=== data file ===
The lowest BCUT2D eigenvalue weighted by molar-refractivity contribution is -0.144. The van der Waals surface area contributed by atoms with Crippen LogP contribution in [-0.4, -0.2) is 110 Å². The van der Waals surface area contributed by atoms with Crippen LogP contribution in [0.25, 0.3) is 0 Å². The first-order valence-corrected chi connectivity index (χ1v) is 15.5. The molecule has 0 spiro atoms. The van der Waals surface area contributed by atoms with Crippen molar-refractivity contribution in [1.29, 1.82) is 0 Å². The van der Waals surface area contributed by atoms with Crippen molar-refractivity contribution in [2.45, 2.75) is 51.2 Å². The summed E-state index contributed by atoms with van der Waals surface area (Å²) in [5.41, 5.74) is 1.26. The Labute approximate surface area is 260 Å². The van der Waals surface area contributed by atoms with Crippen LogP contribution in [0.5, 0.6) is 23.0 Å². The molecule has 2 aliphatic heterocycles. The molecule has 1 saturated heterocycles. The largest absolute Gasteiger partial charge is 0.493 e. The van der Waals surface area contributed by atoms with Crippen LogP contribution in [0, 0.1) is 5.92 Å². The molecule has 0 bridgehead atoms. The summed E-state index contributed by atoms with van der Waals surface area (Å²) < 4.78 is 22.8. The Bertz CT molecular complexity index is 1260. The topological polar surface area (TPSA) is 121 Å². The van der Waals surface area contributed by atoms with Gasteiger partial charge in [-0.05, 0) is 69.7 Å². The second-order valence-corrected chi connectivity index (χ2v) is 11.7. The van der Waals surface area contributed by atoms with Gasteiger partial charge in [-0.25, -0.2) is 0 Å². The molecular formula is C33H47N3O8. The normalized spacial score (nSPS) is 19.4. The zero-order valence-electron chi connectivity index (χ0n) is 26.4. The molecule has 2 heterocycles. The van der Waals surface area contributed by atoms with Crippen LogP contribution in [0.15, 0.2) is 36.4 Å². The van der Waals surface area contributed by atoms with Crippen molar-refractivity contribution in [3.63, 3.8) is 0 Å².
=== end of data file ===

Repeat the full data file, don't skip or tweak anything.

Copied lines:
The lowest BCUT2D eigenvalue weighted by molar-refractivity contribution is -0.144. The van der Waals surface area contributed by atoms with Crippen LogP contribution in [-0.4, -0.2) is 110 Å². The van der Waals surface area contributed by atoms with Crippen LogP contribution in [0.25, 0.3) is 0 Å². The first-order valence-corrected chi connectivity index (χ1v) is 15.5. The molecule has 0 spiro atoms. The van der Waals surface area contributed by atoms with Crippen molar-refractivity contribution in [1.29, 1.82) is 0 Å². The van der Waals surface area contributed by atoms with Crippen molar-refractivity contribution in [2.45, 2.75) is 51.2 Å². The summed E-state index contributed by atoms with van der Waals surface area (Å²) in [5.41, 5.74) is 1.26. The Labute approximate surface area is 260 Å². The van der Waals surface area contributed by atoms with Crippen LogP contribution in [0.5, 0.6) is 23.0 Å². The molecule has 2 aliphatic heterocycles. The molecule has 1 saturated heterocycles. The largest absolute Gasteiger partial charge is 0.493 e. The van der Waals surface area contributed by atoms with Crippen LogP contribution in [0, 0.1) is 5.92 Å². The molecule has 0 bridgehead atoms. The summed E-state index contributed by atoms with van der Waals surface area (Å²) < 4.78 is 22.8. The Bertz CT molecular complexity index is 1260. The topological polar surface area (TPSA) is 121 Å². The van der Waals surface area contributed by atoms with Gasteiger partial charge in [-0.05, 0) is 69.7 Å². The second-order valence-corrected chi connectivity index (χ2v) is 11.7. The van der Waals surface area contributed by atoms with Gasteiger partial charge in [-0.25, -0.2) is 0 Å². The molecular formula is C33H47N3O8. The normalized spacial score (nSPS) is 19.4. The zero-order valence-electron chi connectivity index (χ0n) is 26.4. The molecule has 2 heterocycles. The van der Waals surface area contributed by atoms with Crippen LogP contribution in [0.15, 0.2) is 36.4 Å². The van der Waals surface area contributed by atoms with Crippen molar-refractivity contribution in [3.63, 3.8) is 0 Å².